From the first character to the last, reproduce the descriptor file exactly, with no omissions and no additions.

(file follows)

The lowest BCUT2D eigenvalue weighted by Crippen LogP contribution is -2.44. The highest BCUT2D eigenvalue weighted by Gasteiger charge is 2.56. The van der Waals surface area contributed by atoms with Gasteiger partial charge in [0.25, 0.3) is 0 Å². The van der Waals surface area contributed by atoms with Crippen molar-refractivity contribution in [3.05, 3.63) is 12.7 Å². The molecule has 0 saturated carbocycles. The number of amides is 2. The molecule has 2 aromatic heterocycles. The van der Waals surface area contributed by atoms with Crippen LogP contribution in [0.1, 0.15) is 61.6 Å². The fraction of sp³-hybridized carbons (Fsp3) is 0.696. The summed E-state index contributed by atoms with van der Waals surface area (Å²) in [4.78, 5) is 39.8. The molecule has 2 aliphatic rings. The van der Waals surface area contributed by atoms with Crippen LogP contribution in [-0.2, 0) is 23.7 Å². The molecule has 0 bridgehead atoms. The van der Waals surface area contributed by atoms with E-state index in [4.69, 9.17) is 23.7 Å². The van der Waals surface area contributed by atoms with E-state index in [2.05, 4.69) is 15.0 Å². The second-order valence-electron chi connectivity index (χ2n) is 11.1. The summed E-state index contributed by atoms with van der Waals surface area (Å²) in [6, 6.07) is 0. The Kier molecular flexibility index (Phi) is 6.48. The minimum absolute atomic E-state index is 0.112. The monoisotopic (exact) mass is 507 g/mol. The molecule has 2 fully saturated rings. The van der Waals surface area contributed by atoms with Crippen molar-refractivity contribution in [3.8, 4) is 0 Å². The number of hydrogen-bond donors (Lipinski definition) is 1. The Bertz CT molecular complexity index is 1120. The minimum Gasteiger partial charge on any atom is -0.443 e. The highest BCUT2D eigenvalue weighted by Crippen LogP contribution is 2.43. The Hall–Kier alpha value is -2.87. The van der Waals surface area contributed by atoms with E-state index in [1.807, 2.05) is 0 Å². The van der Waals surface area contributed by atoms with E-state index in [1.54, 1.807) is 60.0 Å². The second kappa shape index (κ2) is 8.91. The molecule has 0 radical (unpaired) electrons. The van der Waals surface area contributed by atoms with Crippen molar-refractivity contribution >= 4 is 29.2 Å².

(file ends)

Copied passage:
The lowest BCUT2D eigenvalue weighted by Crippen LogP contribution is -2.44. The highest BCUT2D eigenvalue weighted by Gasteiger charge is 2.56. The van der Waals surface area contributed by atoms with Gasteiger partial charge in [0.25, 0.3) is 0 Å². The van der Waals surface area contributed by atoms with Crippen molar-refractivity contribution in [3.05, 3.63) is 12.7 Å². The molecule has 0 saturated carbocycles. The number of amides is 2. The molecule has 2 aromatic heterocycles. The van der Waals surface area contributed by atoms with Crippen LogP contribution in [0.1, 0.15) is 61.6 Å². The fraction of sp³-hybridized carbons (Fsp3) is 0.696. The summed E-state index contributed by atoms with van der Waals surface area (Å²) in [4.78, 5) is 39.8. The molecule has 2 aliphatic rings. The van der Waals surface area contributed by atoms with Crippen LogP contribution in [-0.2, 0) is 23.7 Å². The molecule has 0 bridgehead atoms. The van der Waals surface area contributed by atoms with E-state index in [4.69, 9.17) is 23.7 Å². The van der Waals surface area contributed by atoms with E-state index in [2.05, 4.69) is 15.0 Å². The second-order valence-electron chi connectivity index (χ2n) is 11.1. The summed E-state index contributed by atoms with van der Waals surface area (Å²) in [6, 6.07) is 0. The Kier molecular flexibility index (Phi) is 6.48. The minimum absolute atomic E-state index is 0.112. The monoisotopic (exact) mass is 507 g/mol. The molecule has 2 fully saturated rings. The van der Waals surface area contributed by atoms with Crippen molar-refractivity contribution in [3.8, 4) is 0 Å². The number of hydrogen-bond donors (Lipinski definition) is 1. The Bertz CT molecular complexity index is 1120. The minimum Gasteiger partial charge on any atom is -0.443 e. The highest BCUT2D eigenvalue weighted by Crippen LogP contribution is 2.43. The Hall–Kier alpha value is -2.87. The van der Waals surface area contributed by atoms with E-state index in [1.807, 2.05) is 0 Å². The van der Waals surface area contributed by atoms with E-state index in [1.54, 1.807) is 60.0 Å². The second kappa shape index (κ2) is 8.91. The molecule has 0 radical (unpaired) electrons. The van der Waals surface area contributed by atoms with Crippen molar-refractivity contribution >= 4 is 29.2 Å².